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Peptides are among the ingredients I get the most questions about:
Are they worth the money?
Which ones are the best?
I have a whole blog post dedicated to the use of peptides in skincare, and what I said back then still is true:
Peptides are promising, but I would not spend a fortune on them just yet.
Good thing there are quite a few affordable options on the market, one of them being The Inkey List Peptide Moisturizer I want to review for you today.
I admit that seeing “peptides” on the packaging always peaks my interest and after seeing that The Inkey List used my favorite form of packaging, the airtight pot, I knew I had to give it a go despite the fact it was called “rich”, something my combination skin usually shies away from.
What The Inkey List Peptide Moisturizer claims
A rich, daily, age-defying moisturiser uniting two forms of peptides (chains of amino acids) to support skin’s natural proteins, helping to keep skin looking healthy and youthful.
Facts about The Inkey List Peptide Moisturizer
Prize and size
It comes in the classic black and white The Inkey List packaging, has an air tight press down pump container and retails for 14,99 £ per 50ml on the website here.
Texture and smell
The cream itself feels rich in a pleasant, non-suffocating way. Yes, it is no gel, but it is far from what I associate with rich, it sinks in slowly, but without greasiness and leaves my skin feeling soft and hydrated.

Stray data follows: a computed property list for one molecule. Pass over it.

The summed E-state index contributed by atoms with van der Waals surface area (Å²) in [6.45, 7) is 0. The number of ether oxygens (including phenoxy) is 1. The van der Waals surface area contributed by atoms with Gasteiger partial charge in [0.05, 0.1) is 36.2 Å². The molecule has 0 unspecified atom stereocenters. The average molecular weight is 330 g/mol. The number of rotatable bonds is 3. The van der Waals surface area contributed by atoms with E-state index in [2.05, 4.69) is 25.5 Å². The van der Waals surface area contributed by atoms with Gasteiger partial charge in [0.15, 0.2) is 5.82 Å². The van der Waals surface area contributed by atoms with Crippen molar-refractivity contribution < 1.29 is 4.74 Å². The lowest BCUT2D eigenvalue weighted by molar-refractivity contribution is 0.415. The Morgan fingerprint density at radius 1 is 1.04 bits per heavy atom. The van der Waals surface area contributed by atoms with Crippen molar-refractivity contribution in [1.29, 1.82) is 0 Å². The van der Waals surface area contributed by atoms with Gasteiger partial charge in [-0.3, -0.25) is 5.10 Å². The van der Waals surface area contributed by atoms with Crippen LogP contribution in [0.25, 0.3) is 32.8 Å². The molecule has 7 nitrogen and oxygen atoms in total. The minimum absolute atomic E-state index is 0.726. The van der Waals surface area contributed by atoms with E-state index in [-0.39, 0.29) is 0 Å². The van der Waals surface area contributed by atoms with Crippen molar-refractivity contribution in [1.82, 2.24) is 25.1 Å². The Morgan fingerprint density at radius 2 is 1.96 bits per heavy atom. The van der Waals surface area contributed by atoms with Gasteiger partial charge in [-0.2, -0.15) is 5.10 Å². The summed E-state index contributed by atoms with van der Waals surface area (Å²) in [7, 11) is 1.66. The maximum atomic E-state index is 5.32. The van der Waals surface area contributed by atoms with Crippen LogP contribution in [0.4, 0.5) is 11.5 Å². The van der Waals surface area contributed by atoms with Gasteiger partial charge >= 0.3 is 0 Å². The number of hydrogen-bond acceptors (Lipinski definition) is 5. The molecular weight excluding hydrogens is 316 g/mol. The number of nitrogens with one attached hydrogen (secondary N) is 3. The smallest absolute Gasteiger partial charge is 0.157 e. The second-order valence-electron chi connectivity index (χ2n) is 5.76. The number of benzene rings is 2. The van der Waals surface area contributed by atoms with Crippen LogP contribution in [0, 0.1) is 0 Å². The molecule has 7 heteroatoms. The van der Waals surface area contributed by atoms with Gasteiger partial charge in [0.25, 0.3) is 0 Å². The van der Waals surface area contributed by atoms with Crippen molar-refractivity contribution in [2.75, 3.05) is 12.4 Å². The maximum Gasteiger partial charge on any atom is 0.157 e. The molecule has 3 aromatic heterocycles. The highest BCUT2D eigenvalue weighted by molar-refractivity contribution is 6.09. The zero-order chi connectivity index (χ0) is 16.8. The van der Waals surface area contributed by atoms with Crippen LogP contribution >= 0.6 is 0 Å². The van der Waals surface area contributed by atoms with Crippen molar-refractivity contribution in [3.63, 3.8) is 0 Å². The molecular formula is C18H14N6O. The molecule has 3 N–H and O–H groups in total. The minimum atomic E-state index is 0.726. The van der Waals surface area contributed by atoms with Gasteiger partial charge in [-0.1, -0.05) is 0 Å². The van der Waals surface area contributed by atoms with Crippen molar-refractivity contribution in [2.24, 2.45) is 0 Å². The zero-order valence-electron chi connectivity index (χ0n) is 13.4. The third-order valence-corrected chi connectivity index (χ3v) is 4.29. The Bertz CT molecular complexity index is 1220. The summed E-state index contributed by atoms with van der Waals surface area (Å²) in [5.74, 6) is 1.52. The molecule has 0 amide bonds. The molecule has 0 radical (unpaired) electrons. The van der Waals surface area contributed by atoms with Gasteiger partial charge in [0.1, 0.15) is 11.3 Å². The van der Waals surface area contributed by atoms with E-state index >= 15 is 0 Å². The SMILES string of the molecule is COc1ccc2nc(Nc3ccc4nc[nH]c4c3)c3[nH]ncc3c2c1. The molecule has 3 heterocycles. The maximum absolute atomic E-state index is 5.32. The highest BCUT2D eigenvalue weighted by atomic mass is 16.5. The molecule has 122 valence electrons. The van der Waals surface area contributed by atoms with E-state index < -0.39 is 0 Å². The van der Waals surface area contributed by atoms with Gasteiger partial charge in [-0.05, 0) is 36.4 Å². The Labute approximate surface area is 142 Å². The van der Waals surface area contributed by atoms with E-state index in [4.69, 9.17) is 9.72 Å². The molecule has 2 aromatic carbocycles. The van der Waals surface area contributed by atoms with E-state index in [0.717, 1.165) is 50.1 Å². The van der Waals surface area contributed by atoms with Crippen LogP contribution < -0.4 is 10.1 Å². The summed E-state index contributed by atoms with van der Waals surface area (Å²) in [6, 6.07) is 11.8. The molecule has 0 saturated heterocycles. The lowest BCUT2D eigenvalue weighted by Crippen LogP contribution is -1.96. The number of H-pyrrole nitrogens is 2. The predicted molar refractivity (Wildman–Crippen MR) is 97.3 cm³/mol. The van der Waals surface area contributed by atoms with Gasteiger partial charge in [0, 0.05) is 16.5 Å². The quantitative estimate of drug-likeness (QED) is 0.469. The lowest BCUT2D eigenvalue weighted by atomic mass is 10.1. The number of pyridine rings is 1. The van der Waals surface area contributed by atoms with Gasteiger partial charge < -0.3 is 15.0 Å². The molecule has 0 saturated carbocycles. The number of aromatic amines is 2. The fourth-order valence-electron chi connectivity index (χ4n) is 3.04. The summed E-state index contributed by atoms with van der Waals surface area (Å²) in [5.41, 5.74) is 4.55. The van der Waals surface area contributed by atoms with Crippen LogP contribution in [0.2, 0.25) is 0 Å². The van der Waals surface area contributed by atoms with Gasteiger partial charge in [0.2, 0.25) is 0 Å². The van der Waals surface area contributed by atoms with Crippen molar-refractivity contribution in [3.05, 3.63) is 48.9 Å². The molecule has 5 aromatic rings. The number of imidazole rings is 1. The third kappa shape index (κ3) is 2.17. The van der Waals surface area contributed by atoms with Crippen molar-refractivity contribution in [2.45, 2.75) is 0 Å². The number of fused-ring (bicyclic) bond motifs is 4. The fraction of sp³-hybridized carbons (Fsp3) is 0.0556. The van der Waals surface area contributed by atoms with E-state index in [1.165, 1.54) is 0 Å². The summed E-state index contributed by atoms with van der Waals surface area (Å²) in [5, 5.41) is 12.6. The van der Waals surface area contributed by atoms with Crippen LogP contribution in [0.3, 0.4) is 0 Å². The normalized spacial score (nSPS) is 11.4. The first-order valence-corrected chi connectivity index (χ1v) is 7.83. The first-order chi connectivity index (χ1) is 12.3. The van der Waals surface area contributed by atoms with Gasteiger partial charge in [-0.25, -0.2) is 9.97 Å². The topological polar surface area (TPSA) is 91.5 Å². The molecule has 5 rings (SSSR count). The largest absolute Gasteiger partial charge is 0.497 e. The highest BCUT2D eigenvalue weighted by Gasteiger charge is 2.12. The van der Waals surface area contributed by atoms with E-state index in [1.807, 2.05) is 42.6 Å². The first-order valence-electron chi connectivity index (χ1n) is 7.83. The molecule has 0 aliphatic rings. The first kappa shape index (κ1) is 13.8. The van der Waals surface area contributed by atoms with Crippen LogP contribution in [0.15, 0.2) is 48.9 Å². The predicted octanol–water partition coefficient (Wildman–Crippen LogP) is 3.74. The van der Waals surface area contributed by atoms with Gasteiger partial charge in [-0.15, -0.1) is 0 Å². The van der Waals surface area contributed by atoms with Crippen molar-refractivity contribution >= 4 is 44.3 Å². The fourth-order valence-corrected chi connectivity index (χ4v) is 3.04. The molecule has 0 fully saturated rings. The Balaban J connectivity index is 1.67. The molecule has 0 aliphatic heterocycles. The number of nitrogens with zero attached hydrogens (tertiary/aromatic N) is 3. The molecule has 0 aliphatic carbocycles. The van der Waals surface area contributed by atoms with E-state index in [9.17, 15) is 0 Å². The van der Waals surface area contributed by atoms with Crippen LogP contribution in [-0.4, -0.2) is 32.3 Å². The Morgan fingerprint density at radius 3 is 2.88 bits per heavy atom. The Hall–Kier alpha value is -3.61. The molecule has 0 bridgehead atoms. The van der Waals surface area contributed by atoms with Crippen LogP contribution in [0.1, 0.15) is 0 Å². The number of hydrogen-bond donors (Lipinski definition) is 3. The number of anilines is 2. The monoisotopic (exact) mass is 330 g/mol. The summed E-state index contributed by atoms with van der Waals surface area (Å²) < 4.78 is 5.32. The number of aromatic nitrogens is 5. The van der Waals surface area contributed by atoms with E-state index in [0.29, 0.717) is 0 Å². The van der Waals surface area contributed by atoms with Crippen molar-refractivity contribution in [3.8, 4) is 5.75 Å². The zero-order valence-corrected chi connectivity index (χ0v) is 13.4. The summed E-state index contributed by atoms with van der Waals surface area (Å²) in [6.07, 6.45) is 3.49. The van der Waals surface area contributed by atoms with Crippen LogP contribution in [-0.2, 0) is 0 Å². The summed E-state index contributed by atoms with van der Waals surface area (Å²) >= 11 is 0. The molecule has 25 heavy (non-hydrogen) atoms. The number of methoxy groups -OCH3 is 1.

How to use The Inkey List Peptide Moisturizer
Like other moisturizers it goes last in your routine and most skin types will probably prefer using it at night (I surely do). For dry skin or during the winter months using it in the mornings would be suitable as well, it does not pill with makeup and sunscreen (probably because it does not contain any silicones). While it does not feel thick, it does take a few minutes to sink in completely, at least on my more combination skin, once it does though there is no film left behind.
The Inkey List Peptide Moisturizer Ingredients
Hover the mouse over an ingredient for short explanation. Read more on INCIDecoder.
Glycerin, Shea Butter and Betaine for hydrating and emollient properties as well as some preservatives and Vitamin E as antioxidant. The peptides used are Acetyl-Hexapeptide-37, which claims to have hydrating properties by enhancing the development of so called aquaporin 3, a cell membrane protein that increases water transport into the cell, and Pentapeptide-48, claiming to stimulate elastin production.
None of these has a lot of data to back up these claims, but even without them it would be a lovely moisturizer formula.
Does it live up to its claims?
Well, the role pf peptides in skincare and antiaging still “is a field that warrants more research”, so any claims in that regard need to be taken with a grain of salt, but my skin feels healthy and youthful with regular use.
Would I repurchase?
The Inkey List Peptide Moisturizer doesn´t break me out, it soothes my sometimes retinoid-irritated skin and features a few extra ingredients for a bargain price, which is about what I expect from my moisturizer.
If you want to make sure you get the maximum peptide effect, I would always recommend going for a serum (like The Ordinary Copper Peptides + Buffet I reviewed here), but if you just want a nice moisturizer with a little extra, you can´t go wrong with that cream.
Whom do I recommend The Inkey List Peptide Moisturizer to?
Let me cut it short by telling you whom I do NOT recommend it to: It is probably too much for very oily skin, but everyone else will find it to be a really nice and affordable moisturizer.